Stockton professor goes ‘Once Upon Deep Time’ to create music album
Stockton professor and paleontologist Matthew Bonnan used the extra time he had during pandemic lockdown to create an album on the evolution of hearing.Listen 3:54
Matthew Bonnan, like many during the early days of the pandemic, had a lot of time on his hands. Like others, he spent his extra time during lockdowns learning something new.
In his case, it was the piano — something he started tinkering with before the pandemic.
“I guess I would want to put out there that I’m not Herbie Hancock, I’m not Billy Joel, I’m not Elton John,” he said with laughter, “but I started to get a feel for playing it.”
Bonnan, a biology professor at Stockton University, also felt isolated during lockdown, like others.
Those emotions helped fuel the 12-track prog rock inspired album, “Once Upon Deep Time.” He said that he long had an idea of writing an album. “What high school kid doesn’t want to be a rock star,” he quipped. But his idea was to tie it to evolution.
In this case, it was about how hearing has evolved around vertebrates. The first song idea he came up with, “Distant Touch,” is about how fish perceive the world through sound.
“I started by writing a few lyrics down and I looked at [them] and I went, ‘Oh, that’s kind of interesting,’” he said of his songwriting process.
After picking a few chords, he recorded the song on his phone. He later thought what it would sound like if he actually recorded on professional software and sung into a good microphone.
“It was sort of one of these things in my spare time,” he said. “I was like…’let me get this software, let me try this, let me try that.’ And I kind of ended up cobbling together the things that I needed.”
Behind the music…and the science
Bonnan, the oldest of six, grew up outside of Chicago. Two things were constant at that time; he wanted to study dinosaurs and his parents played a lot of music.
“They played a lot of pop and rock music,” he said. “We’re a big family and I think it’s one of the ways to entertain a bunch of little kids.”
He reminisced about listening to WLS Radio when it was Chicago’s pop music powerhouse. But it was another legendary radio station that would influence his musical tastes: The Loop FM 98. That station played bands like Genesis, Pink Floyd, and Rush.
“A lot of these bands, the music really spoke to me because it was kind of like you could put headphones on and disappear into this other world,” he said of the music.
Though he played trumpet and baritone in school, he would not learn piano until much, much later in life. It was around 2018 when he observed how his son’s guitar instructor taught music.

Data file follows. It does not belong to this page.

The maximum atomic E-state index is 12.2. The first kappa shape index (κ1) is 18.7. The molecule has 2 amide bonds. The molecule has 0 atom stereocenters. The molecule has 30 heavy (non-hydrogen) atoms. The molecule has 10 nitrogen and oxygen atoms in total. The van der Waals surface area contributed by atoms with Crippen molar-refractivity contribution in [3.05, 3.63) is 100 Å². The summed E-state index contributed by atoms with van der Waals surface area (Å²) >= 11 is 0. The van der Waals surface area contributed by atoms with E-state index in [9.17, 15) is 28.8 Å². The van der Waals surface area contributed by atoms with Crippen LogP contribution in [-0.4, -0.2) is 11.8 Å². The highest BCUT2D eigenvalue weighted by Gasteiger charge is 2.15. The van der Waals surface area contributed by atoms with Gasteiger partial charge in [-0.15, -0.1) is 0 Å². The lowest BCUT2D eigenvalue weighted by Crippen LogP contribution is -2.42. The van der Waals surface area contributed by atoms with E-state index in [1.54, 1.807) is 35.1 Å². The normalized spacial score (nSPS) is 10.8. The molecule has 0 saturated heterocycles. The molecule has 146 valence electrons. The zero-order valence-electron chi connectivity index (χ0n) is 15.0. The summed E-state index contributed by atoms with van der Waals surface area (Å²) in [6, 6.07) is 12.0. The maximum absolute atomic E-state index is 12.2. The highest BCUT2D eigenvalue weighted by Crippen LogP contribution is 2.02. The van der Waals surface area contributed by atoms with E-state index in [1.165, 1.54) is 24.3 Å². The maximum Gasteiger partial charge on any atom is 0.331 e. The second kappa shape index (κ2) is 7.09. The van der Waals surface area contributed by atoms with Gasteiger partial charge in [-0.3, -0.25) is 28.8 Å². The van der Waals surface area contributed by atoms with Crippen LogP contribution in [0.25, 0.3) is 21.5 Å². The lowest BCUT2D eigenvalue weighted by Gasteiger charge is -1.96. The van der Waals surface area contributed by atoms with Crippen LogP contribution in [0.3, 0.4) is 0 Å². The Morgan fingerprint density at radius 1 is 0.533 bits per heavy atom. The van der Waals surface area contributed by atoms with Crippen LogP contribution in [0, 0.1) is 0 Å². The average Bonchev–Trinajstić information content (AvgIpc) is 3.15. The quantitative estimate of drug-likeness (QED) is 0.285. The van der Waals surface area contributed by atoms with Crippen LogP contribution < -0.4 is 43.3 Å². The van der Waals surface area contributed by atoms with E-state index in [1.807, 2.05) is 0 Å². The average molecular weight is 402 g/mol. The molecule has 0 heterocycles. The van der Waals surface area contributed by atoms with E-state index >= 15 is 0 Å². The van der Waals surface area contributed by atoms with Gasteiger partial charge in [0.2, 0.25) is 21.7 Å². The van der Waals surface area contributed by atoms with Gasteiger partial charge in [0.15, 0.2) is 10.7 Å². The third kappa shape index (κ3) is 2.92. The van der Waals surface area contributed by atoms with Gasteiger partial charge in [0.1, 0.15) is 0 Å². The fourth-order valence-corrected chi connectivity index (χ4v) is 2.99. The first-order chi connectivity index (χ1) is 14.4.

“He would ask…what song do you want to learn,” Bonnan said. “As he would teach him the chords, he kind of snuck in the music theory and scales and it kind of opened this door for me that had never been open before.”
After getting some sage advice, like which electric piano to buy, Bonnan was on a new musical journey.
Connecting science and humans
“Once Upon Deep Time” aims to teach adults about science. But it also calls humans to reconnect to each other. Bonnan worried the transformation of face-to-face human interaction to online video sessions during the lockdown had hurt relationships.
“We were losing the ability to see each other as people and not just images on screen or hateful words or images or audio,” he said.
Once he was able to get back on campus, he started to reach out to the Stockton community to help him with the project he wrote while staying at home. Some students helped musically, including Stockton a capella chorus. Others helped with creating the music videos.
“All of the students, whether the animation or musically or whatever, you know, all the students that have worked on this have done a fantastic job,” he said.
His son, Max, put those guitar lessons to use, playing some licks for dad in one of the songs. His daughter, Quinn, contributed backing vocals.
Bonnan took the fall semester off to complete production of the album. He hopes to one day take the music and animations from this project and turn it into a stage play. Though, he admits, “I don’t 100% know what it would look like yet.”
In the meantime, he will see how he can incorporate some of the songs in his class. Bonnan tried one of his tracks, “Dinosaur Songs,” for his Intro to Biology students to see how it would be received.
“It was received pretty well,” he said. “Now…they’re a captive audience, but it gave me some chance to kind of put a few of these things out there.”
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